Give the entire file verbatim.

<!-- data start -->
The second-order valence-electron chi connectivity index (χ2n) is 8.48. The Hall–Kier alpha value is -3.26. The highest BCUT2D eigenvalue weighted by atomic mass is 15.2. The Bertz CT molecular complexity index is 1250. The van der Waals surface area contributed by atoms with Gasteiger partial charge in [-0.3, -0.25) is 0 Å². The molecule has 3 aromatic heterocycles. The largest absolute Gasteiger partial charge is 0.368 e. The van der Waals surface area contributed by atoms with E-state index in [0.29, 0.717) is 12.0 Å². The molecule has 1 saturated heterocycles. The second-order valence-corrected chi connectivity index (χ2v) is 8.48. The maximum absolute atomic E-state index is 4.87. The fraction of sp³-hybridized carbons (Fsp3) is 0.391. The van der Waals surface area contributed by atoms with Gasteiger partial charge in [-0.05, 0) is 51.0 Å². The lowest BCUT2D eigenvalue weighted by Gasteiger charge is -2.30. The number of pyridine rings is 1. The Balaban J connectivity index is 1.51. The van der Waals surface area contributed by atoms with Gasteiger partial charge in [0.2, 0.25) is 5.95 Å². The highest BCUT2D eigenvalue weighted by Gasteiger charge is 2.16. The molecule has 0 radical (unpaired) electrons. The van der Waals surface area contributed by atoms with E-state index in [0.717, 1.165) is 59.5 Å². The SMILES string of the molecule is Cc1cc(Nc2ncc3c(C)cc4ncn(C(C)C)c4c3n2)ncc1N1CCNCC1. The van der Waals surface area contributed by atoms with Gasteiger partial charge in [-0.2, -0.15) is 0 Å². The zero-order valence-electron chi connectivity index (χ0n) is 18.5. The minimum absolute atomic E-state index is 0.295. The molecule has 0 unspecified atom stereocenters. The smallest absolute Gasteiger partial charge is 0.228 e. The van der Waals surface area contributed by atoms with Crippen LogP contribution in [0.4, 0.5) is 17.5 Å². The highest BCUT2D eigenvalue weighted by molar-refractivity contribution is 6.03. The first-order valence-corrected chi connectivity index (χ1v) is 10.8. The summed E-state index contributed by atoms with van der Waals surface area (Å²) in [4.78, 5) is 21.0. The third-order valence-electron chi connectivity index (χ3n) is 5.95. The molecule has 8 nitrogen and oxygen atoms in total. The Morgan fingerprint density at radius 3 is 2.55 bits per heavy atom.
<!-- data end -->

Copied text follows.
The second-order valence-electron chi connectivity index (χ2n) is 8.48. The Hall–Kier alpha value is -3.26. The highest BCUT2D eigenvalue weighted by atomic mass is 15.2. The Bertz CT molecular complexity index is 1250. The van der Waals surface area contributed by atoms with Gasteiger partial charge in [-0.3, -0.25) is 0 Å². The molecule has 3 aromatic heterocycles. The largest absolute Gasteiger partial charge is 0.368 e. The van der Waals surface area contributed by atoms with E-state index in [0.29, 0.717) is 12.0 Å². The molecule has 1 saturated heterocycles. The second-order valence-corrected chi connectivity index (χ2v) is 8.48. The maximum absolute atomic E-state index is 4.87. The fraction of sp³-hybridized carbons (Fsp3) is 0.391. The van der Waals surface area contributed by atoms with Gasteiger partial charge in [-0.05, 0) is 51.0 Å². The lowest BCUT2D eigenvalue weighted by Gasteiger charge is -2.30. The number of pyridine rings is 1. The Balaban J connectivity index is 1.51. The van der Waals surface area contributed by atoms with Gasteiger partial charge in [0.2, 0.25) is 5.95 Å². The highest BCUT2D eigenvalue weighted by Gasteiger charge is 2.16. The molecule has 0 radical (unpaired) electrons. The van der Waals surface area contributed by atoms with E-state index in [0.717, 1.165) is 59.5 Å². The SMILES string of the molecule is Cc1cc(Nc2ncc3c(C)cc4ncn(C(C)C)c4c3n2)ncc1N1CCNCC1. The van der Waals surface area contributed by atoms with Gasteiger partial charge in [-0.2, -0.15) is 0 Å². The zero-order valence-electron chi connectivity index (χ0n) is 18.5. The minimum absolute atomic E-state index is 0.295. The molecule has 0 unspecified atom stereocenters. The smallest absolute Gasteiger partial charge is 0.228 e. The van der Waals surface area contributed by atoms with Crippen LogP contribution in [0.4, 0.5) is 17.5 Å². The highest BCUT2D eigenvalue weighted by molar-refractivity contribution is 6.03. The first-order valence-corrected chi connectivity index (χ1v) is 10.8. The summed E-state index contributed by atoms with van der Waals surface area (Å²) in [4.78, 5) is 21.0. The third-order valence-electron chi connectivity index (χ3n) is 5.95. The molecule has 8 nitrogen and oxygen atoms in total. The Morgan fingerprint density at radius 3 is 2.55 bits per heavy atom.